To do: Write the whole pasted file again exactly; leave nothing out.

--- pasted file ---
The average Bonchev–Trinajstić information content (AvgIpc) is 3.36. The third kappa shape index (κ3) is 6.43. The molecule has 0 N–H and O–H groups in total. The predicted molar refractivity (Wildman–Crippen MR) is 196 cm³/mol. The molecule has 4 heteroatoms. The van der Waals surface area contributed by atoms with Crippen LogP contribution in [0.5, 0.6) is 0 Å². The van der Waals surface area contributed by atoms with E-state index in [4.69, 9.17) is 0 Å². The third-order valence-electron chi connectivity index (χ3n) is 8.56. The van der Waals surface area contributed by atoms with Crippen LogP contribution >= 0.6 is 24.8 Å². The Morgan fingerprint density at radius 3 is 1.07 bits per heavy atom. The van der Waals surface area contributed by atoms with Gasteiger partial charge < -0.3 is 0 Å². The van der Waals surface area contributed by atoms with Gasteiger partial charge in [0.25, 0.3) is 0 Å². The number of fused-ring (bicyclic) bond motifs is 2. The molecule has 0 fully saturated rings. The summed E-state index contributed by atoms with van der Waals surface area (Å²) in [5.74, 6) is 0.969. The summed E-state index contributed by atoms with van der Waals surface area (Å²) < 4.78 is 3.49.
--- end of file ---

The average Bonchev–Trinajstić information content (AvgIpc) is 3.36. The third kappa shape index (κ3) is 6.43. The molecule has 0 N–H and O–H groups in total. The predicted molar refractivity (Wildman–Crippen MR) is 196 cm³/mol. The molecule has 4 heteroatoms. The van der Waals surface area contributed by atoms with Crippen LogP contribution in [0.5, 0.6) is 0 Å². The van der Waals surface area contributed by atoms with E-state index in [4.69, 9.17) is 0 Å². The third-order valence-electron chi connectivity index (χ3n) is 8.56. The van der Waals surface area contributed by atoms with Crippen LogP contribution >= 0.6 is 24.8 Å². The Morgan fingerprint density at radius 3 is 1.07 bits per heavy atom. The van der Waals surface area contributed by atoms with Gasteiger partial charge < -0.3 is 0 Å². The van der Waals surface area contributed by atoms with Gasteiger partial charge in [0.25, 0.3) is 0 Å². The number of fused-ring (bicyclic) bond motifs is 2. The molecule has 0 fully saturated rings. The summed E-state index contributed by atoms with van der Waals surface area (Å²) in [5.74, 6) is 0.969. The summed E-state index contributed by atoms with van der Waals surface area (Å²) < 4.78 is 3.49.